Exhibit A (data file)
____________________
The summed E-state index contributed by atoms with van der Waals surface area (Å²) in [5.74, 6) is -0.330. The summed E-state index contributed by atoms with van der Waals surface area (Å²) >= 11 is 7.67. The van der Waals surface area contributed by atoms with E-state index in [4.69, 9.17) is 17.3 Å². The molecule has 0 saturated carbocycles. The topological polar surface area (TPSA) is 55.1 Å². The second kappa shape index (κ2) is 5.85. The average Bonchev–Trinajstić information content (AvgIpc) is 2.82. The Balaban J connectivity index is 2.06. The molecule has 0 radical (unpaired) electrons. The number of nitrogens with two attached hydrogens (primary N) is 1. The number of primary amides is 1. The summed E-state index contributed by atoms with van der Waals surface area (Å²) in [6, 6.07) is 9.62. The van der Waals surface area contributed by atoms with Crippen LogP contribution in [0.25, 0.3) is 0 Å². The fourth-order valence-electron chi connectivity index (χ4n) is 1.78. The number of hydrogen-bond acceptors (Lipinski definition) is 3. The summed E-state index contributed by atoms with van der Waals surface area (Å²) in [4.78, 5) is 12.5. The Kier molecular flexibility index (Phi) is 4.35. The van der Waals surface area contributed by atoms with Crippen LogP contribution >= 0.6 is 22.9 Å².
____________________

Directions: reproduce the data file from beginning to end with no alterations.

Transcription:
The summed E-state index contributed by atoms with van der Waals surface area (Å²) in [5.74, 6) is -0.330. The summed E-state index contributed by atoms with van der Waals surface area (Å²) >= 11 is 7.67. The van der Waals surface area contributed by atoms with E-state index in [4.69, 9.17) is 17.3 Å². The molecule has 0 saturated carbocycles. The topological polar surface area (TPSA) is 55.1 Å². The second kappa shape index (κ2) is 5.85. The average Bonchev–Trinajstić information content (AvgIpc) is 2.82. The Balaban J connectivity index is 2.06. The molecule has 0 radical (unpaired) electrons. The number of nitrogens with two attached hydrogens (primary N) is 1. The number of primary amides is 1. The summed E-state index contributed by atoms with van der Waals surface area (Å²) in [6, 6.07) is 9.62. The van der Waals surface area contributed by atoms with Crippen LogP contribution in [0.25, 0.3) is 0 Å². The fourth-order valence-electron chi connectivity index (χ4n) is 1.78. The number of hydrogen-bond acceptors (Lipinski definition) is 3. The summed E-state index contributed by atoms with van der Waals surface area (Å²) in [4.78, 5) is 12.5. The Kier molecular flexibility index (Phi) is 4.35. The van der Waals surface area contributed by atoms with Crippen LogP contribution >= 0.6 is 22.9 Å².